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Indianapolis Has Their Own Comeback, Scoring Nine Runs in the Seventh to Win 12-7


When starting pitcher Corey Kluber struck out Jerry Sands to open the top of the seventh inning of Sunday afternoon’s game at Huntington Park, the Columbus Clippers appeared to have seized the high ground over the Indianapolis Indians. Five Clippers’ tallies over the fourth and fifth innings had cooled off hot Indianapolis starter Andy Oliver. Columbus’ 5-2 lead presented a clear eight-out path to victory.

Few could have foreseen the seismic shift that followed.

Before Columbus could record another out, ten consecutive Indians had reached base and nine had crossed home plate.  Indianapolis, seemingly drifting to a third defeat in four games in Ohio’s capital city, now stood clearly in command, and the Indians did not relinquish their advantage until they secured a 12-7 victory.

The nine-run counterattack included a little bit of everything.  It had table-setting at-bats (back-to-back singles by Tony Sanchez and Ivan De Jesus Jr. to start the rally).  It had steel-nerved patience (Darren Ford laying off a high 3-2 fastball to force in the first run).  It had opportunistic base running (Oscar Tejeda alertly scoring the tying run from second when Clippers’ first baseman Mike McDade’s bid for a force at the plate strayed off-target and the ball rolled to the backstop without anyone around to back up).  And it had solidly struck clutch hitting (Brett Carroll’s two-run single and two-run doubles by Jared Goedert and Sanchez).

Tony Sanchez had three hits tonight.
Tony Sanchez had three hits tonight.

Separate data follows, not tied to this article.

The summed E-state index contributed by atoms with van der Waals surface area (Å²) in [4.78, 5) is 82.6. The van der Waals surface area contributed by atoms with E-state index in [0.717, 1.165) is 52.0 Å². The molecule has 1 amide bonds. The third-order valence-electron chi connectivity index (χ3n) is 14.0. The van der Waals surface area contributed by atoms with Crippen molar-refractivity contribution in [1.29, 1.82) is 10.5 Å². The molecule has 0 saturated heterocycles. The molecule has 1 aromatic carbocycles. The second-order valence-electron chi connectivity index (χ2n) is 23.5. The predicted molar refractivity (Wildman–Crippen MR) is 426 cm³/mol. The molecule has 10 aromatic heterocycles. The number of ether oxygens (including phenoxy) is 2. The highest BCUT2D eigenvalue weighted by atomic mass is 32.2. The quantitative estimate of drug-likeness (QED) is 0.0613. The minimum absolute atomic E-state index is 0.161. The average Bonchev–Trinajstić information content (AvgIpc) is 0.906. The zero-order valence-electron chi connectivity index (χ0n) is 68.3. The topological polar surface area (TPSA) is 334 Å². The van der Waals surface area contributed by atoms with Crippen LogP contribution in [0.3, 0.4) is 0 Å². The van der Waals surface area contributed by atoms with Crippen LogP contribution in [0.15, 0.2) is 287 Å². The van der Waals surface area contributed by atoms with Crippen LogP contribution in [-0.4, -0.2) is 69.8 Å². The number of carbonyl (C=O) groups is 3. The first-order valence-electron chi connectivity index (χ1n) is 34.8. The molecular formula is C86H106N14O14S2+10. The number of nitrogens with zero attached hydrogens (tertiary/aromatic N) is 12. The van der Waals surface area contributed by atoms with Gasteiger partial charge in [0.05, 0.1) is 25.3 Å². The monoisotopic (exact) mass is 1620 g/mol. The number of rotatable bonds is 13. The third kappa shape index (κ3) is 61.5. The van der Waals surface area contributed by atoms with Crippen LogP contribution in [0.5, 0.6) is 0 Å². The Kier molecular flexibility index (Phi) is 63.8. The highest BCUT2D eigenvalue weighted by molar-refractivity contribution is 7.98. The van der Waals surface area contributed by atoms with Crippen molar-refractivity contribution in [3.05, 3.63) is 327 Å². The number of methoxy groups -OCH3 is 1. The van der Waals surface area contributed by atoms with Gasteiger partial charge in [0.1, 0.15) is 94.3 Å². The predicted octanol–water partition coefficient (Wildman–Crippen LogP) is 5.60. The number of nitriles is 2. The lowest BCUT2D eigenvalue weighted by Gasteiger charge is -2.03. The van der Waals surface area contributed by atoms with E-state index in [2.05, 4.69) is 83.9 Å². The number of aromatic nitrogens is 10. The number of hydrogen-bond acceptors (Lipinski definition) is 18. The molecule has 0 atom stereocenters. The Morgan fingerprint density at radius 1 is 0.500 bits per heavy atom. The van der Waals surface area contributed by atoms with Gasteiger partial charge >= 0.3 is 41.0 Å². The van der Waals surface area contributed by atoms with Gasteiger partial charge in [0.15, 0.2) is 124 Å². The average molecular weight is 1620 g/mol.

Sanchez joined the afternoon’s action under unusual circumstances—the home plate umpire ejected starting catcher Brian Jeroloman in the fourth inning for protesting Columbus third baseman Ryan Rohlinger’s second consecutive trip to first on catcher’s interference—but his offensive contributions proved significant.  Sanchez started modestly, singling to center with one out in the fifth and coming around to score when Tejeda, showing opposite-field power, drove a Kluber offering high off the wall near the 365 sign in right center for a double.

Two innings later, Sanchez scored the first run of the nine-run outburst and drove in tallies #8 and #9.  He concluded his successful day by drawing a walk in the top of the ninth.  Sanchez entered Saturday with only one hit in fifteen at-bats in 2013, but his two-run single in Saturday’s nightcap and Sunday afternoon suggest stirrings of life at the plate.

Oliver began Sunday’s game with early spring trendlines waxing almost as positive as Sanchez’s waned negative: his first two starts of 2013 had yielded an eleven-inning scoreless streak.  Through three innings against Columbus, Oliver maintained that trend; his fastball reached 95 miles per hour in each inning, his off-speed work kept the Clippers off balance, and the Indians enjoyed a 1-0 lead on Brett Carroll’s second-inning home run to dead center.

But the left-hander’s hot streak cooled in the next two frames: Columbus posted three runs in the fourth inning and two more in the fifth, and Oliver left the game before he could record the second out in the fifth inning.  During those two fateful innings, Oliver issued his only three walks of the game; he also allowed big hits to Cedric Hunter (a two-run single on a hanging off-speed pitch in the fourth inning), Cord Phelps (a well-hit double to center to start the fifth), and Mike McDade (a booming RBI double to right in the fifth).

Tim Alderson, recalled from AA Altoona to parallel Phil Irwin’s call-up to the Pirates, replaced Oliver and limited the Clippers to a single run over 3.2 innings, giving the Indians the opportunity for their seventh-inning rally.

The victory improves Indianapolis’ season mark to 7-4, good for first place in the IL West.  They head north for a three-game series with Toledo, starting on Monday at 6:30; Brandon Cumpton will make his first AAA start against the Mud Hens.

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